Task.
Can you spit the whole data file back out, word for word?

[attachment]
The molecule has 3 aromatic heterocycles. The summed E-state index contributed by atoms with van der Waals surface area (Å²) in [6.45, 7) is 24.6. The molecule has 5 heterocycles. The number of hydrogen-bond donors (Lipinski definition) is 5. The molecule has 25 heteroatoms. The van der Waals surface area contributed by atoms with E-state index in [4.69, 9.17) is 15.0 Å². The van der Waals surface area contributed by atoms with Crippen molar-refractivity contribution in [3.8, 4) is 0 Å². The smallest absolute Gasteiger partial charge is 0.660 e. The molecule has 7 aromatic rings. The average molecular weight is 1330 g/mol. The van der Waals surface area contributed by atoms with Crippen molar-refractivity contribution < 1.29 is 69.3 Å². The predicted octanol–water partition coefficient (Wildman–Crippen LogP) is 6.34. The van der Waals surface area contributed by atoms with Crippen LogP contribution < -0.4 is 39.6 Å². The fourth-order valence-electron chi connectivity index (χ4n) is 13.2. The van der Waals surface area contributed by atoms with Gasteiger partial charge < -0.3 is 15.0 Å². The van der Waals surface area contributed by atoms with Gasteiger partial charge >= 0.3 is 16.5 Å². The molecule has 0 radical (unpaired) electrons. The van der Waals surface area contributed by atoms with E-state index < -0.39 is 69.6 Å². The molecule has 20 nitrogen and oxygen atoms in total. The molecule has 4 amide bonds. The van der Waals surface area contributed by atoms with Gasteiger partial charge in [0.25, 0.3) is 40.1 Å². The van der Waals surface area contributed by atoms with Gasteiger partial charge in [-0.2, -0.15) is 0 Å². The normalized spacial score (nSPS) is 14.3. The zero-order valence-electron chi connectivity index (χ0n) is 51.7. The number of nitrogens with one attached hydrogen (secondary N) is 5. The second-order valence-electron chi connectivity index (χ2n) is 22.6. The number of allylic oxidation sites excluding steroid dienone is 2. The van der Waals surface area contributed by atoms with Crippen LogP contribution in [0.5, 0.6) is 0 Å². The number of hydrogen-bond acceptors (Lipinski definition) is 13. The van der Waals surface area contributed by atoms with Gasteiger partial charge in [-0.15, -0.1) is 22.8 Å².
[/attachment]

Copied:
The molecule has 3 aromatic heterocycles. The summed E-state index contributed by atoms with van der Waals surface area (Å²) in [6.45, 7) is 24.6. The molecule has 5 heterocycles. The number of hydrogen-bond donors (Lipinski definition) is 5. The molecule has 25 heteroatoms. The van der Waals surface area contributed by atoms with E-state index in [4.69, 9.17) is 15.0 Å². The van der Waals surface area contributed by atoms with Crippen molar-refractivity contribution in [3.8, 4) is 0 Å². The smallest absolute Gasteiger partial charge is 0.660 e. The molecule has 7 aromatic rings. The average molecular weight is 1330 g/mol. The van der Waals surface area contributed by atoms with Crippen molar-refractivity contribution < 1.29 is 69.3 Å². The predicted octanol–water partition coefficient (Wildman–Crippen LogP) is 6.34. The van der Waals surface area contributed by atoms with Crippen LogP contribution < -0.4 is 39.6 Å². The fourth-order valence-electron chi connectivity index (χ4n) is 13.2. The van der Waals surface area contributed by atoms with Gasteiger partial charge < -0.3 is 15.0 Å². The van der Waals surface area contributed by atoms with Gasteiger partial charge >= 0.3 is 16.5 Å². The molecule has 0 radical (unpaired) electrons. The van der Waals surface area contributed by atoms with E-state index < -0.39 is 69.6 Å². The molecule has 20 nitrogen and oxygen atoms in total. The molecule has 4 amide bonds. The van der Waals surface area contributed by atoms with Gasteiger partial charge in [0.25, 0.3) is 40.1 Å². The van der Waals surface area contributed by atoms with Gasteiger partial charge in [-0.2, -0.15) is 0 Å². The normalized spacial score (nSPS) is 14.3. The zero-order valence-electron chi connectivity index (χ0n) is 51.7. The number of nitrogens with one attached hydrogen (secondary N) is 5. The second-order valence-electron chi connectivity index (χ2n) is 22.6. The number of allylic oxidation sites excluding steroid dienone is 2. The van der Waals surface area contributed by atoms with Crippen LogP contribution in [0.5, 0.6) is 0 Å². The number of hydrogen-bond acceptors (Lipinski definition) is 13. The van der Waals surface area contributed by atoms with Gasteiger partial charge in [-0.15, -0.1) is 22.8 Å².